This hearty Colcannon recipe for Irish Mashed Potatoes with Cabbage combines rich, buttery mashed potatoes and cabbage sautéed with onion for a side dish that’s satisfying, nutritious, and delicious.
Halloween isn’t my favorite holiday. I kind-of see it as a non-holiday holiday that must be endured before the real holiday season can be ushered in (and for this I apologize to my darling Halloween-loving readers!).
But I will admit there are some fun things about it. Costumes, for example. And jack-o-lanterns. Scary movie marathons. And if you’re still young enough to do so, trick-or-treating is always a blast (who would refuse free candy, right?). These are the traditions that I grew up associating with Halloween.
I think it’s interesting to see how people in other parts of the world celebrate the same holiday, which is why I was intrigued when I recently found a recipe for Colcannon, a traditional Irish Halloween dish, in a cookbook called Irish Pub Cooking. This recipe is loosely based on the recipe from that cookbook.
And even though this side dish is traditional for Halloween, it’s delicious enough to enjoy anytime! Pair it with roast chicken, pot roast, grilled meat, or a rich, hearty stew.
The Tradition Behind Colcannon
Years ago in Ireland (or perhaps it’s still done to this day?), it was traditional to serve Colcannon for Halloween and hide coins or small charms in it.
If it was coins that were found, the finder would have good fortune in the upcoming year. If charms were used, the particular charm would determine the finder’s future. For example, a button meant the finder would stay a bachelor for the year, and a thimble meant the finder would stay a spinster.
I’ve also heard tales of Colcannon pertaining to marriage. Legend has it that an unmarried woman would put Colcannon into a stocking and hang the stocking on the door. Apparently the next unwitting chap to come through the door was her future husband! You can read more about Irish Halloween traditions and recipes on IrishCentral.
I made this lovely dish for dinner with my parents’ a couple weekends ago, and served it with a fantastic Basic Beef Stew Using Pantry Staples. In keeping with tradition, I was tempted to put (thoroughly scrubbed) pennies in it! However, I feared my mom would see even scrubbed pennies as unclean (and no, I definitely do not blame her for that, lol!).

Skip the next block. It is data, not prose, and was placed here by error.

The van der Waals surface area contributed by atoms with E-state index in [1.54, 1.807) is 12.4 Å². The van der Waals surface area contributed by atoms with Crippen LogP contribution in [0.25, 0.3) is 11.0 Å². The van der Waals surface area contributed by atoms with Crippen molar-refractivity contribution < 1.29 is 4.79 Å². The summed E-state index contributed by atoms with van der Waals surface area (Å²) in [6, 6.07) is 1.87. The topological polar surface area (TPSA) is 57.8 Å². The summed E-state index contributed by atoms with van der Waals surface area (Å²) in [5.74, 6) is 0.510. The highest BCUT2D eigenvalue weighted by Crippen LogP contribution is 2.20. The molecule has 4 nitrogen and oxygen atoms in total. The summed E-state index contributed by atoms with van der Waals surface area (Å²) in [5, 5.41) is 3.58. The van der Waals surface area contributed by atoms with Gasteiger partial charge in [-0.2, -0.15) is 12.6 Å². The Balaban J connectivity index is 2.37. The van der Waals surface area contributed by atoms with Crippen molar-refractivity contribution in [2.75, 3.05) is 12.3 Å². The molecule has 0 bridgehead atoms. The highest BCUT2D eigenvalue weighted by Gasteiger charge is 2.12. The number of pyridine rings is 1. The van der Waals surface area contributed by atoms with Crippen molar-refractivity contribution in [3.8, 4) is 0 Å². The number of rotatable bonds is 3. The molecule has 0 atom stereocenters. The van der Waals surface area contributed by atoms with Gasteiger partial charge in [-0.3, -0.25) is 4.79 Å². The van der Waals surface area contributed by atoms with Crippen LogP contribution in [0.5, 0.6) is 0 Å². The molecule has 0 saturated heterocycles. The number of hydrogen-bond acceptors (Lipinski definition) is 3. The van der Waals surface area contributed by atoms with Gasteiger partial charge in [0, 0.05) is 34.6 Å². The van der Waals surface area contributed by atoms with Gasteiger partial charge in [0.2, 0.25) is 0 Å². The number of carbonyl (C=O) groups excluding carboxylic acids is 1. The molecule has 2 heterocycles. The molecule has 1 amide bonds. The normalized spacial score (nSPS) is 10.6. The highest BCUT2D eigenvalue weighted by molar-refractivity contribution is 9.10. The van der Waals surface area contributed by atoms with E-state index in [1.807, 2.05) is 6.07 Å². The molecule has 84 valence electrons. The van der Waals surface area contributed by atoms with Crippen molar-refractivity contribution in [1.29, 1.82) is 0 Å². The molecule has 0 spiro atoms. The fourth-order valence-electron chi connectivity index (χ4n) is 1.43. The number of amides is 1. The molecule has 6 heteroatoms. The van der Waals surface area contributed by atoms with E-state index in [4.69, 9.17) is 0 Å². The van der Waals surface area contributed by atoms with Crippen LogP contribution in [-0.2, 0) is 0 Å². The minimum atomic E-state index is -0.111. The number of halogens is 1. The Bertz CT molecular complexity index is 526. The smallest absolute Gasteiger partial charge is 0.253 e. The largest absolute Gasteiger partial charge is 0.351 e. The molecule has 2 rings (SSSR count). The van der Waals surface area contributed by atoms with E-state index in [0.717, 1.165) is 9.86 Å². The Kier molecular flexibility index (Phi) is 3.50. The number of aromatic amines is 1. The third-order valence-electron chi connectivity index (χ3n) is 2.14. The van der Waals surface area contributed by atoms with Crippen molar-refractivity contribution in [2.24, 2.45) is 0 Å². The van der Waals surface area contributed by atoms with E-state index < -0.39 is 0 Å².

Coins present or not, this is comfort food at its finest.
What is Colcannon?
Colcannon is a rustic mashed potatoes dish with cabbage or kale. It frequently has some kind of onion as well.
The original recipe I found called for scallion, but that just wasn’t enough onion for me! I added a regular cooking onion as well. However, the book said you could substitute leeks if you prefer, so I’m guessing just about any kind of onion will do.
Colcannon has a somewhat obscene amount of butter and half and half, as do so many recipes for mashed potatoes. But in my humble opinion, this tastes so much better than most mashed potato dishes out there, and at least it comes with the added nutrition of cabbage and onion.
And it’s no small amount of cabbage! If you think cabbage isn’t your thing, I highly recommend this recipe. Paired with butter and potatoes, you might find that you love cabbage!
Colcannon is delicious, and also loaded with vegetables! If you’re trying to eat more real foods, this side dish is a good choice.
And this recipe is easy to make for all skill levels!
Ingredients in Colcannon (Irish Mashed Potatoes):
- Unsalted butter
- Half and half
- Green cabbage
- Black pepper
How to Make Colcannon
First things first, peel the potatoes.
Chop the peeled potatoes into large cubes.
Put the potatoes into a pot and cover them with cold water by about 2 inches.
Bring them to a boil, cook until tender, drain well, and put them back into the pot they cooked in. Add the butter and salt, and give the potatoes a good mash.
Add the half and half a little at at time, mashing between additions. By adding it a little at a time, it ensures that the potatoes absorb all the liquid.
Just look at how rich and creamy these mashed potatoes are!
Now it’s time to make the cabbage component of this recipe. Start by thinly slicing green cabbage.
Peel and chop an onion. I love the savory flavor it adds here.
Thinly slice a few scallions. Don’t skimp out on the scallion! They bump up the freshness and add a subtle burst of savory flavor.